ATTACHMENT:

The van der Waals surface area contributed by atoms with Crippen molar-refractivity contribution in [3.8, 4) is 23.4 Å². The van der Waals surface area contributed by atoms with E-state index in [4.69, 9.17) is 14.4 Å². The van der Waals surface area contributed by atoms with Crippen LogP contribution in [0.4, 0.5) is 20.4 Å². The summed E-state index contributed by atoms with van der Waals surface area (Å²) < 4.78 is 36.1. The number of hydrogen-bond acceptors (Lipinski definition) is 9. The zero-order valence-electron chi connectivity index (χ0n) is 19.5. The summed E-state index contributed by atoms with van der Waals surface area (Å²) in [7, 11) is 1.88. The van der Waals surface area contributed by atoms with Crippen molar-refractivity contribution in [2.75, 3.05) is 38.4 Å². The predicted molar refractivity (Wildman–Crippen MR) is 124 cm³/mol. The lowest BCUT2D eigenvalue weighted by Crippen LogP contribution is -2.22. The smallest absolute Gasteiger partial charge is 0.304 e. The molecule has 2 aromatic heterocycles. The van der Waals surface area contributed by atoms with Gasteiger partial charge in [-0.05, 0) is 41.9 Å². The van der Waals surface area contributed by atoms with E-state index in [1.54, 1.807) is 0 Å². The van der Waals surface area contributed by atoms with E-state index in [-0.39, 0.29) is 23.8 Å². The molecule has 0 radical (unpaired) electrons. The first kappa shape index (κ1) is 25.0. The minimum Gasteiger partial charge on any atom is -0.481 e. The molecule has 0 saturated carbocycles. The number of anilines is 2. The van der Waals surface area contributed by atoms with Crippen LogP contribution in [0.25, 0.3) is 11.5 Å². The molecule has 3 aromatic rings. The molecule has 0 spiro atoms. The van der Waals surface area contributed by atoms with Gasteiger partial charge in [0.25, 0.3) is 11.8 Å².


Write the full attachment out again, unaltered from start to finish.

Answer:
The van der Waals surface area contributed by atoms with Crippen molar-refractivity contribution in [3.8, 4) is 23.4 Å². The van der Waals surface area contributed by atoms with E-state index in [4.69, 9.17) is 14.4 Å². The van der Waals surface area contributed by atoms with Crippen LogP contribution in [0.4, 0.5) is 20.4 Å². The summed E-state index contributed by atoms with van der Waals surface area (Å²) < 4.78 is 36.1. The number of hydrogen-bond acceptors (Lipinski definition) is 9. The zero-order valence-electron chi connectivity index (χ0n) is 19.5. The summed E-state index contributed by atoms with van der Waals surface area (Å²) in [7, 11) is 1.88. The van der Waals surface area contributed by atoms with Crippen molar-refractivity contribution in [2.75, 3.05) is 38.4 Å². The predicted molar refractivity (Wildman–Crippen MR) is 124 cm³/mol. The lowest BCUT2D eigenvalue weighted by Crippen LogP contribution is -2.22. The smallest absolute Gasteiger partial charge is 0.304 e. The molecule has 2 aromatic heterocycles. The van der Waals surface area contributed by atoms with Gasteiger partial charge in [-0.05, 0) is 41.9 Å². The van der Waals surface area contributed by atoms with E-state index in [1.54, 1.807) is 0 Å². The van der Waals surface area contributed by atoms with E-state index in [-0.39, 0.29) is 23.8 Å². The molecule has 0 radical (unpaired) electrons. The first kappa shape index (κ1) is 25.0. The minimum Gasteiger partial charge on any atom is -0.481 e. The molecule has 0 saturated carbocycles. The number of anilines is 2. The van der Waals surface area contributed by atoms with Crippen LogP contribution in [0.25, 0.3) is 11.5 Å². The molecule has 3 aromatic rings. The molecule has 0 spiro atoms. The van der Waals surface area contributed by atoms with Gasteiger partial charge in [0.25, 0.3) is 11.8 Å².